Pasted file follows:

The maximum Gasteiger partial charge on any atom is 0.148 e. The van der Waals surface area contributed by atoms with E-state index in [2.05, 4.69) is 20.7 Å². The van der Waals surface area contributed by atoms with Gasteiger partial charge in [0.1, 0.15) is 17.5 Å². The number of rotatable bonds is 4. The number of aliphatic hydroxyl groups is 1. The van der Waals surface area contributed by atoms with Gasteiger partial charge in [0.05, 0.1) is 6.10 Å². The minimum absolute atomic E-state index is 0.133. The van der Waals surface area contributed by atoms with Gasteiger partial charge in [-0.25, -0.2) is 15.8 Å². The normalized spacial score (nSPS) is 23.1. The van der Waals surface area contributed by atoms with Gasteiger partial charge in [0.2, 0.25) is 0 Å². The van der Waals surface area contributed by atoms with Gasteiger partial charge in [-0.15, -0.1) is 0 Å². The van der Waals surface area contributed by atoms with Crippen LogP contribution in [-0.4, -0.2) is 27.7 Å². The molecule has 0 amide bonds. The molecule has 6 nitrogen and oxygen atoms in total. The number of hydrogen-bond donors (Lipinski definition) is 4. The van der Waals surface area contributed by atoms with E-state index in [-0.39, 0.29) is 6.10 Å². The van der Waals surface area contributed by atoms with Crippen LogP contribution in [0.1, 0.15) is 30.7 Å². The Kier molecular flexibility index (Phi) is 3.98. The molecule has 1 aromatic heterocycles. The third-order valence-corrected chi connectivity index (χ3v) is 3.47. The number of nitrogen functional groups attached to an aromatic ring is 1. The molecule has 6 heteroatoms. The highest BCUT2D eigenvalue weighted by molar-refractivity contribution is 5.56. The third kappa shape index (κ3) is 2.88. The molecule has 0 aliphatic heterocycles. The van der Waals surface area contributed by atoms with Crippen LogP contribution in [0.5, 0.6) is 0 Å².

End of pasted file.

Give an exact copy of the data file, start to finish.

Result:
The maximum Gasteiger partial charge on any atom is 0.148 e. The van der Waals surface area contributed by atoms with E-state index in [2.05, 4.69) is 20.7 Å². The van der Waals surface area contributed by atoms with Gasteiger partial charge in [0.1, 0.15) is 17.5 Å². The number of rotatable bonds is 4. The number of aliphatic hydroxyl groups is 1. The van der Waals surface area contributed by atoms with Gasteiger partial charge in [0.05, 0.1) is 6.10 Å². The minimum absolute atomic E-state index is 0.133. The van der Waals surface area contributed by atoms with Gasteiger partial charge in [-0.25, -0.2) is 15.8 Å². The normalized spacial score (nSPS) is 23.1. The van der Waals surface area contributed by atoms with Gasteiger partial charge in [0.2, 0.25) is 0 Å². The van der Waals surface area contributed by atoms with Gasteiger partial charge in [-0.15, -0.1) is 0 Å². The van der Waals surface area contributed by atoms with Crippen LogP contribution in [-0.4, -0.2) is 27.7 Å². The molecule has 0 amide bonds. The molecule has 6 nitrogen and oxygen atoms in total. The number of hydrogen-bond donors (Lipinski definition) is 4. The van der Waals surface area contributed by atoms with E-state index in [-0.39, 0.29) is 6.10 Å². The van der Waals surface area contributed by atoms with Crippen LogP contribution in [0.1, 0.15) is 30.7 Å². The Kier molecular flexibility index (Phi) is 3.98. The molecule has 1 aromatic heterocycles. The third-order valence-corrected chi connectivity index (χ3v) is 3.47. The number of nitrogen functional groups attached to an aromatic ring is 1. The molecule has 6 heteroatoms. The highest BCUT2D eigenvalue weighted by molar-refractivity contribution is 5.56. The third kappa shape index (κ3) is 2.88. The molecule has 0 aliphatic heterocycles. The van der Waals surface area contributed by atoms with Crippen LogP contribution in [0.5, 0.6) is 0 Å².